DARIEN — It was 6:30 p.m. and Heather Pech had not been on a run yet.
“I’m like twitching right now,” she said, her neon-colored running shoes going up and down like a drill.
The 56-year-old Darien native has ran in the country’s, if not the world’s, most renowned marathons. She landed a first-place finish in the women’s 55-59 age group category at the Boston Marathon last year, earning herself a podium finish alongside American Olympian Galen Rupp.
Pech talks about her running trajectory, coaching and upcoming goal to qualify for the Abbott World Marathon Majors next year.
Q: How long have you been running for? Was there something that sparked it?
A: I’ve been running off and on my whole life. I’ve been running seriously now for 15 years or more.
(What motivated me to run was) my father’s death, he died running when he was 60 and I’ve been running ever since. It started in grief and as a desperate search for a connection. When we lose someone we look for those links and for me, I found it in running. I clock from 90 to 100 miles this week, i ran over 4800 miles last year — a little piece of him is with me on those runs.
Q: When was your first marathon?
A: I qualified for the Boston Marathon in the first marathon I ran which was the New York City Marathon in 2009. That was my slowest marathon — 3 hours and 58 minutes — and I was injured. I have ran in the Boston Marathon since 2011.
2009 was the 40th anniversary of the running of New York City Marathon but more importantly it was also the 25th anniversary of my father’s run (of his New York City Marathon) in 1984. I was intent upon running it in 2009. It was my slowest marathon and the one I’m most proud of.
Q: How have things changed since?
A: In the Boston Marathon last year and the New York City Half-Marathon this year, I finished in the top five to ten percent overall, the top of my division and the top one to two percent of women. I finished with an Olympic qualifying time age-graded.
I had to learn to run slow and run fast and it wasn’t until I learned how to recover that I could work on my intervals and speed.
I spent years running at one pace — a 7:30 minute mile and I would run a 3 hour and 25 minute marathon and so — but my 3 hour and 10 minute marathon came after I learned how to run slow and recover and take nutrition and take massage and strength training seriously. Now, I can run faster on my hard days.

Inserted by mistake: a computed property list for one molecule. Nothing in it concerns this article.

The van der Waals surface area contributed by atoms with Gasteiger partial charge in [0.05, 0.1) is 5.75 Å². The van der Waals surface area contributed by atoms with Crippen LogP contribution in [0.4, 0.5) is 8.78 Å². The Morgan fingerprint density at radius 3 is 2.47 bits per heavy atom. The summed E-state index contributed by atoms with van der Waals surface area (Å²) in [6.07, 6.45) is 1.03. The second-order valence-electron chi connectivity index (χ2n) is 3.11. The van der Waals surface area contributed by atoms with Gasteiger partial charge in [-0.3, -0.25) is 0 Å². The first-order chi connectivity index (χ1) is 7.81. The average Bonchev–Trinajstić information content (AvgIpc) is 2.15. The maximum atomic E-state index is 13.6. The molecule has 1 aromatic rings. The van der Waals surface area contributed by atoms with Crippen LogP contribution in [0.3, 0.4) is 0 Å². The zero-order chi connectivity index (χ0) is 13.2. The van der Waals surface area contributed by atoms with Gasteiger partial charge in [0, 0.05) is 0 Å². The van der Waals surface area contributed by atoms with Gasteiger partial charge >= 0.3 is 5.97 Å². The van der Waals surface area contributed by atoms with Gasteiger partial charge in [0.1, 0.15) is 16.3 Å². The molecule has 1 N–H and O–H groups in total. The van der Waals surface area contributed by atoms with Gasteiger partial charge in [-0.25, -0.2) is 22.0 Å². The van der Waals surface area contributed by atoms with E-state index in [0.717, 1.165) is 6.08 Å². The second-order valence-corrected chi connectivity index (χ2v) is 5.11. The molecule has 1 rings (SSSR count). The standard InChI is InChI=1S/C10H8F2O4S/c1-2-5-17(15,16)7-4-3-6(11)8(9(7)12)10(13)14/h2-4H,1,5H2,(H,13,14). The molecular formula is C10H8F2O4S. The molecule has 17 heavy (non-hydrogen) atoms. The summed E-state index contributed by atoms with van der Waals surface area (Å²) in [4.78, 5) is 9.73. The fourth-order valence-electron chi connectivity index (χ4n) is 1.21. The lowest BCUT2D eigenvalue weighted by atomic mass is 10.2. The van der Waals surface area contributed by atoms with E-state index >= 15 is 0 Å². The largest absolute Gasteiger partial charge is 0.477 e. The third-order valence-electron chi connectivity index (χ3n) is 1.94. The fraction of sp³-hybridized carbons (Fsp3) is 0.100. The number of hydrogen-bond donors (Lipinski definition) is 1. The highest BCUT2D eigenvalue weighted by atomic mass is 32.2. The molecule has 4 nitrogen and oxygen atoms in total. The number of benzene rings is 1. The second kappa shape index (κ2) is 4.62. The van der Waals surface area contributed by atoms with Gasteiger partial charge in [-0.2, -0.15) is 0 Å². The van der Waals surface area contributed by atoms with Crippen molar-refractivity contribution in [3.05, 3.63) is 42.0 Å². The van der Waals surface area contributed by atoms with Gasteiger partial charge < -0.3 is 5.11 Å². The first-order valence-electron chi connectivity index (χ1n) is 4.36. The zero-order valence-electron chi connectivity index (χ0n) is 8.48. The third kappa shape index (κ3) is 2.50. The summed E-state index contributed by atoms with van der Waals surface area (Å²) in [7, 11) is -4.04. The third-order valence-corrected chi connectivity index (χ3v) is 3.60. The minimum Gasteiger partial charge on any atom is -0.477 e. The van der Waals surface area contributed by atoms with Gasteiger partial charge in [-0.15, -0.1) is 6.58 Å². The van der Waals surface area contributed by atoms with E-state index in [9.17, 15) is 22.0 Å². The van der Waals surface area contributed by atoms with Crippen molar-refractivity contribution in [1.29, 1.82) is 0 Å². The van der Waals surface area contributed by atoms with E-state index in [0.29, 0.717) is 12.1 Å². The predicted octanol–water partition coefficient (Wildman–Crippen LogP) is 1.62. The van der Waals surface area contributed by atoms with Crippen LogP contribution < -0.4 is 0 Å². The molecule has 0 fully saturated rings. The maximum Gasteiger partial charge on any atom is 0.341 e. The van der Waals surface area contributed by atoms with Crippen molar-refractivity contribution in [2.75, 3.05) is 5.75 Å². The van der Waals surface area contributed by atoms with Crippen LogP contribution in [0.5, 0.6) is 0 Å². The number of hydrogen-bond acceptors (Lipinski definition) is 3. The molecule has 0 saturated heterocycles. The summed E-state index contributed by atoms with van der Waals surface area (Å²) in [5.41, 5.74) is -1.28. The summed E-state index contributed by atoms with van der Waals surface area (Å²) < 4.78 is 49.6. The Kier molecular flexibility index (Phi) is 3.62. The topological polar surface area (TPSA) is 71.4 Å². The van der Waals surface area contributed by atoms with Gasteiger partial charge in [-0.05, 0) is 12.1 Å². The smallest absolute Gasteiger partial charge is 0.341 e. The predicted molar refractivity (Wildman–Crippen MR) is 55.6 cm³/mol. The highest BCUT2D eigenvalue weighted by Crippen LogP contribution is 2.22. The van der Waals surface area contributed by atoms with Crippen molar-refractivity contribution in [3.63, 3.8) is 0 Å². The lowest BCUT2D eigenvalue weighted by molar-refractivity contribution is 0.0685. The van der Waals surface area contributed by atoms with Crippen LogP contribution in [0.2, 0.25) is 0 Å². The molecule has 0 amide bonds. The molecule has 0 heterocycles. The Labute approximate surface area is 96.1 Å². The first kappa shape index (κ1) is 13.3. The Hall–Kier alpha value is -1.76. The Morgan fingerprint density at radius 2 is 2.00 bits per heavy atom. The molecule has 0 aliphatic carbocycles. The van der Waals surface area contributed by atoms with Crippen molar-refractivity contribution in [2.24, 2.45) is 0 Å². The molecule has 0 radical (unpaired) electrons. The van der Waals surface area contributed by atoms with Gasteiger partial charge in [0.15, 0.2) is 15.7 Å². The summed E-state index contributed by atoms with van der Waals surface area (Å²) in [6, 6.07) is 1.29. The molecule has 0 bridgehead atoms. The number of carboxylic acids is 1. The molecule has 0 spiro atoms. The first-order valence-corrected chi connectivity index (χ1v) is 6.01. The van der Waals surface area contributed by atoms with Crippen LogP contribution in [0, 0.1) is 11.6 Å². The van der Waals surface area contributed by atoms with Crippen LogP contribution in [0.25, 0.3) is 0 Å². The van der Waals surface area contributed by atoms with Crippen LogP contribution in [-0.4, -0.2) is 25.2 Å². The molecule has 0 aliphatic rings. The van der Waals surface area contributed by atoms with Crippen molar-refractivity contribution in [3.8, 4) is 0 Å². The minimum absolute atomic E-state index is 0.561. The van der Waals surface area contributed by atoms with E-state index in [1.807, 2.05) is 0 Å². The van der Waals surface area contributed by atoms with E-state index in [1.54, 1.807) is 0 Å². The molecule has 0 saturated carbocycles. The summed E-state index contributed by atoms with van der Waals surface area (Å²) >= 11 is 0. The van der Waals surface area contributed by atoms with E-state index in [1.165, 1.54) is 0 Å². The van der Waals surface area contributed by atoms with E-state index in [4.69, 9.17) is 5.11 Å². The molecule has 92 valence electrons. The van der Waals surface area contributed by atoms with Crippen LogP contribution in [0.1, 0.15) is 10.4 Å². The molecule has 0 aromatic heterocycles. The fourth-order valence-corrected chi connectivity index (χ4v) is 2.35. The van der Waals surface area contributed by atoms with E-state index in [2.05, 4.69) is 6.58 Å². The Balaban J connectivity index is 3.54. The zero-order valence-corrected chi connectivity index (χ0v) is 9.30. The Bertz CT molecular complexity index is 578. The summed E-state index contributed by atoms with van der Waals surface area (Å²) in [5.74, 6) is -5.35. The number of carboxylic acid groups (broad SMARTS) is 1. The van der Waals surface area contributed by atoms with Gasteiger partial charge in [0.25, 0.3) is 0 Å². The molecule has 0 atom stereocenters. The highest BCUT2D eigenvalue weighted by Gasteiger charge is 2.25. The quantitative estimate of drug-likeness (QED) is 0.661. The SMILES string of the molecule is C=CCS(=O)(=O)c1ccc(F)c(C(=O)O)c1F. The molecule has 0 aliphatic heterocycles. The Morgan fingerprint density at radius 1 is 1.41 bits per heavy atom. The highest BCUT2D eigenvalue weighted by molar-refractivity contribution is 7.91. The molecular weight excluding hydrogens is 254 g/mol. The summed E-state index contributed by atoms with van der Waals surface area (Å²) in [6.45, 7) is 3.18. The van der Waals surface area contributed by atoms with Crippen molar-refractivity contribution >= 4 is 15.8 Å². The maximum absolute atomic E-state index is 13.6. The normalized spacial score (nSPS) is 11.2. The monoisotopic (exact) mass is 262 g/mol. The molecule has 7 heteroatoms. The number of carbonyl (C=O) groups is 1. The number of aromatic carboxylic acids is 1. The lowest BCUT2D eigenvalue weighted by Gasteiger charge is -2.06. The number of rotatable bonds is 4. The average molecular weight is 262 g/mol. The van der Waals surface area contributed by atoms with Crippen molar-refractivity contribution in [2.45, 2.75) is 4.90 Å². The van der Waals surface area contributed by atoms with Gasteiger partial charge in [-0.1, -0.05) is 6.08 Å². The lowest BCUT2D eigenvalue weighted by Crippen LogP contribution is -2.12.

Q: Where were you during the Boston Marathon bombings in 2013?
A: I finished an hour and a half before the bombs went off.
It was kind of serendipitous — I was with my husband and my three daughters at a Starbucks on Exeter and Newbury Street, only a block away from where the bombs went off. My husband did his medical residency in the Air Force and when the bombs went off, he jumped out and said ‘that’s not good.’ To me it sounded like something loud, and what we saw on the street was horrific.Read Full Article
Q: On the business side, how were you able to run and also be the CEO of a company like Polo Jeans Company and Nanette Lepore?
A: I clawed my way up. I started like any of us in a sales program and worked really hard and found mentors and coaches who believed in me. I stayed curious when I started in sales in the fashion industry in New York City fashion industry. After a period of time started to get involved in production and design thru merchandising and ultimately ran divisions and then run new businesses.
As a CEO, I traveled extensively and there’s no better way to travel and see somewhere than to run — you learn about a city, its people and you see the city in a way you can’t see it any other way. It’s beautiful, it’s slow, there’s something about being outside running. My first rule of running is make it beautiful and there hasn't been a place where I haven’t found beauty so I love them all.
I retired from Nanette Lepore in 2012 and I definitely have more time to run. I used to run very early in the morning, and then run at night after the kids had gone to bed.
Q: How many miles do you run per day?
A: I run from 12 to 15 miles a day. I run more in the morning now and I also love to run at this time of day (around 6:30 p.m.) before it gets dark, particularly during the summer but anytime is good. I haven’t run today which is driving me crazy!
Q: How has coaching with middle schoolers, The Blazers, and other runners been for you? What do you like about it?
A: I love working with people that are curious and with people who want to work hard. I abide by the saying that hard work beats talent when talent doesn’t work hard. I start my athletes with a goal and a date and make a plan and adjust every week. We all need a goal in life and keep moving forward and I try to see what people like about running.
I’m my own coach but I have toyed recently with the idea of reaching out to a coach. I’m kind of struggling with the idea of aging and what that means for me as an athlete when I can no longer run with the heart rate of a 20-year-old.
Q: Talking about goals, what is next for you?
A: I would like to run (the upcoming) Boston Marathon well. I have a hamstring injury right now so I have to see what the following weeks will look like.
I’m planning to run the Chicago marathon in the fall and compete in the World Abbott Marathon Majors and I have to run two marathons in one year to qualify for that. I’m planning to run the Chicago Marathon this year and the Boston Marathon in 2019 to make that. I have never ran two in one year, so it’ll be a first for me and I’m hoping to qualify for that.